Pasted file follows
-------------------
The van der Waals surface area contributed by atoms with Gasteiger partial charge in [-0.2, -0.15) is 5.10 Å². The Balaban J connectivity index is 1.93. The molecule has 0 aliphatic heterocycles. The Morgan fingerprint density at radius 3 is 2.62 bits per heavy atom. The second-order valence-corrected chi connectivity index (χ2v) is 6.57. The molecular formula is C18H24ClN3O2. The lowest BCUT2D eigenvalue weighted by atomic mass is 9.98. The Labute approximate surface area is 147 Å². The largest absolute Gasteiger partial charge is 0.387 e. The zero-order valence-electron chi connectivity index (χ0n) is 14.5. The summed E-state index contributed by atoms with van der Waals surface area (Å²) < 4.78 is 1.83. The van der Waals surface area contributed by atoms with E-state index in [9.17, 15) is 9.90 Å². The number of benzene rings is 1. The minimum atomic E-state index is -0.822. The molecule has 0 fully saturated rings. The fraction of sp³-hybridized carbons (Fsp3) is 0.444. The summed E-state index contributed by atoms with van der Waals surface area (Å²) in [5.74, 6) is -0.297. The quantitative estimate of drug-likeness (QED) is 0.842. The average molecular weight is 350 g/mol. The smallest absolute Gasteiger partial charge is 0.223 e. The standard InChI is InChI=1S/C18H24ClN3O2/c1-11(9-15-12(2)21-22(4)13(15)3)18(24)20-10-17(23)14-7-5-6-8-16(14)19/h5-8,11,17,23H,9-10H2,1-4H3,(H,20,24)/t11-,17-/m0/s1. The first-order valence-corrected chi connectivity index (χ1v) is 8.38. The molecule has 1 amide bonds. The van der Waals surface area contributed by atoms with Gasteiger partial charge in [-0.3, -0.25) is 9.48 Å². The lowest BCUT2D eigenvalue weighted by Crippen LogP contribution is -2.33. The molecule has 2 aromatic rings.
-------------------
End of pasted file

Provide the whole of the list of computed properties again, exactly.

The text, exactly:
The van der Waals surface area contributed by atoms with Gasteiger partial charge in [-0.2, -0.15) is 5.10 Å². The Balaban J connectivity index is 1.93. The molecule has 0 aliphatic heterocycles. The Morgan fingerprint density at radius 3 is 2.62 bits per heavy atom. The second-order valence-corrected chi connectivity index (χ2v) is 6.57. The molecular formula is C18H24ClN3O2. The lowest BCUT2D eigenvalue weighted by atomic mass is 9.98. The Labute approximate surface area is 147 Å². The largest absolute Gasteiger partial charge is 0.387 e. The zero-order valence-electron chi connectivity index (χ0n) is 14.5. The summed E-state index contributed by atoms with van der Waals surface area (Å²) < 4.78 is 1.83. The van der Waals surface area contributed by atoms with E-state index in [9.17, 15) is 9.90 Å². The number of benzene rings is 1. The minimum atomic E-state index is -0.822. The molecule has 0 fully saturated rings. The fraction of sp³-hybridized carbons (Fsp3) is 0.444. The summed E-state index contributed by atoms with van der Waals surface area (Å²) in [5.74, 6) is -0.297. The quantitative estimate of drug-likeness (QED) is 0.842. The average molecular weight is 350 g/mol. The smallest absolute Gasteiger partial charge is 0.223 e. The standard InChI is InChI=1S/C18H24ClN3O2/c1-11(9-15-12(2)21-22(4)13(15)3)18(24)20-10-17(23)14-7-5-6-8-16(14)19/h5-8,11,17,23H,9-10H2,1-4H3,(H,20,24)/t11-,17-/m0/s1. The first-order valence-corrected chi connectivity index (χ1v) is 8.38. The molecule has 1 amide bonds. The van der Waals surface area contributed by atoms with Gasteiger partial charge in [-0.3, -0.25) is 9.48 Å². The lowest BCUT2D eigenvalue weighted by Crippen LogP contribution is -2.33. The molecule has 2 aromatic rings.